Kayla Bashe, The Gift of Your Love. Less Than Three Press, 2018. Pp. 69. ISBN 978-1-684313-00-6. $2.99.Reviewed by Psyche Z. Ready
This is a short—69 page—fantasy about a group of women who are gifted with different supernatural powers. There is little exposition or introduction to their world, their history, or the nature of their gifts; it begins in medias res so that the reader is seat-of-your-pants whisked off on the adventure. This book is very much character-driven. Each of the four very likeable main characters is complex, imperfect, and funny. Although they are on a dangerous mission to take down evil forces that threaten their community, the dialogue is never overly serious—it is, in fact, like most conversations between women friends: full of laughter, sarcasm, and care. And it was such a pleasure to read how these women always have each others’ backs.
Each character is working against certain obstacles. The main character, Neely, is recovering from past trauma and abuse; Forester, the love interest, has OCD and intrusive thoughts, Libby has a severe allergy, and Gen, an older woman, needs help with physical tasks. I loved Gen. In my opinion, there is a dearth of powerful, sexy, funny older women in fantasy novels.
Perhaps many readers will walk away from this story crushing on the love interest, fascinated by the superpowers, or just emboldened by a group of women working together to protect their community. For myself, however, I’ll take away something different—I have OCD and intrusive thoughts, and I was overjoyed to meet the character Forester. OCD is typically mismanaged and misunderstood by popular media—think the TV show Monk or casual declarations of “I’m so OCD!” when someone is neat. But Bashe deftly and tenderly handles Forester’s experience of anxiety and intrusive thoughts.
She was so delicate and adorable and Forester was so scared. Her heart beat so rapidly she felt dizzy, and her jaw hurt from clenching it. She pulled a strip of loose skin off her thumb. Pulled further, until it bled. What is she going to do when she finds out I’m a bad person?Forester’s inner monologue is painfully and brilliantly accurate. But what I love—oh, I love it!—about the story is how Bashe surrounds Forester with friends who have found a healthy way to deal with their friend’s OCD. It clearly bothers her friends—of course—and they don’t understand it. But they never tell her she’s wrong, or to stop being herself. They accept it. This made me, as a reader with OCD, feel not only like a more normal person, but also that I deserve to have friends that treat me as well as Forester’s cousin Libby treats her. What Bashe has accomplished through this narrative, and these characters, is significant and long overdue.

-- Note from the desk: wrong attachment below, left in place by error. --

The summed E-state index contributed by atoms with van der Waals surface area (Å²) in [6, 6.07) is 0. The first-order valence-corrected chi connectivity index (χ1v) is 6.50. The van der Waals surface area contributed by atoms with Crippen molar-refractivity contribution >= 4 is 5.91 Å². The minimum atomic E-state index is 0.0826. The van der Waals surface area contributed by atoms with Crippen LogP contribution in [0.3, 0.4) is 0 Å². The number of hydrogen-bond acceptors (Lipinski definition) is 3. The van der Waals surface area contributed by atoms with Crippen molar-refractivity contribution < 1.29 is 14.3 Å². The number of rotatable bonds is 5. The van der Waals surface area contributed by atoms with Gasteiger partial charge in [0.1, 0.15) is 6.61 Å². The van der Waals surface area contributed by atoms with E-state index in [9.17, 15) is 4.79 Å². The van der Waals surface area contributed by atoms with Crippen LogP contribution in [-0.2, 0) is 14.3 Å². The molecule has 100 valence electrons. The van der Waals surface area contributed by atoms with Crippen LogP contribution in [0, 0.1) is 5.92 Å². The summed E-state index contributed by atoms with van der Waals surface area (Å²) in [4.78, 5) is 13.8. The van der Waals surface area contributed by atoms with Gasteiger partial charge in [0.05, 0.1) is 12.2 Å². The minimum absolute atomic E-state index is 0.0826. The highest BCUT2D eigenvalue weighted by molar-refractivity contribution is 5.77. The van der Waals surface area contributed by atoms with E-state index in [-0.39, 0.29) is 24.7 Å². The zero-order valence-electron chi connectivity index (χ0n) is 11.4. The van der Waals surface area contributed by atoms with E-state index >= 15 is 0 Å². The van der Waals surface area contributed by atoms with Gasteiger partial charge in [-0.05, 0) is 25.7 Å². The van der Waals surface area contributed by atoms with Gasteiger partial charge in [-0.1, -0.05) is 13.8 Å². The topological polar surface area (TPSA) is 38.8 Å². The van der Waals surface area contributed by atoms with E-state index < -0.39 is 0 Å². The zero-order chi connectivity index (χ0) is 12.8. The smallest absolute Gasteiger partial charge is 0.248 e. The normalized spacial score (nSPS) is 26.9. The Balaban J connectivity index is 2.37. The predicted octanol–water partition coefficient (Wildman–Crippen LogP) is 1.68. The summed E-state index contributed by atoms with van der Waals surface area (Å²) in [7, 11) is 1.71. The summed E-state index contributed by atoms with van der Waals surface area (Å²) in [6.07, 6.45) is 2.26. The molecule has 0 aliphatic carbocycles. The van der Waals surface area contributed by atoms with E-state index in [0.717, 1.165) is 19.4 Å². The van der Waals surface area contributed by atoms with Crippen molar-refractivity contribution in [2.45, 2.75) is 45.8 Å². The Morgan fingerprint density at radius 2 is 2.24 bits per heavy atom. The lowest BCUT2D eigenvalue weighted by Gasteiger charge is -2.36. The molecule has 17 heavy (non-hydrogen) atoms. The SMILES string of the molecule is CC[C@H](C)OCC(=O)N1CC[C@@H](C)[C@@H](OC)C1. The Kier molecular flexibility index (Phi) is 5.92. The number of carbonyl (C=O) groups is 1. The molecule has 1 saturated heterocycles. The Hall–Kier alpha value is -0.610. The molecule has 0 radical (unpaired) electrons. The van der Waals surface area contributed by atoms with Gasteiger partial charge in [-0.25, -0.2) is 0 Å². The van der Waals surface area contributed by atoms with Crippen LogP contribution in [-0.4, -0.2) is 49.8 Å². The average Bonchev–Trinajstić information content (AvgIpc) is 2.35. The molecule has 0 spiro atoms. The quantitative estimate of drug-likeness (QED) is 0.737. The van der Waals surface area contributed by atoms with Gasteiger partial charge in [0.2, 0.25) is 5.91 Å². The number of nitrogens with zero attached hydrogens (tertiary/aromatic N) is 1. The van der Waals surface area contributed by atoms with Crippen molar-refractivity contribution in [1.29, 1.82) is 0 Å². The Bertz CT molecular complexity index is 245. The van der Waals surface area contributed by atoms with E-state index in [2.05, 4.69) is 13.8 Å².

The story at heart is a gentle f/f falling-in-love story without any explicit sex, but with some delicious sexual tension and flirting. It’s a finding-your-people story, and about the importance of community. Bashe’s prose is clean and unobtrusive, and at moments touchingly emotionally honest and artful.
As I said, this is a very short book, and it feels a bit underdeveloped. I also have to say it is sort of goofy—in the very first scene, the main character is swept up by a tentacle monster! Those weaknesses, however, are overcome by the heartwarming, fun narrative that is never for a moment heavy-handed. This book is polished; it’s obvious Bashe has more stories in their future, and I look forward to reading them!
I recommend it to those looking for sweet f/f, good #ownvoices neurodiversity, and tentacle monsters.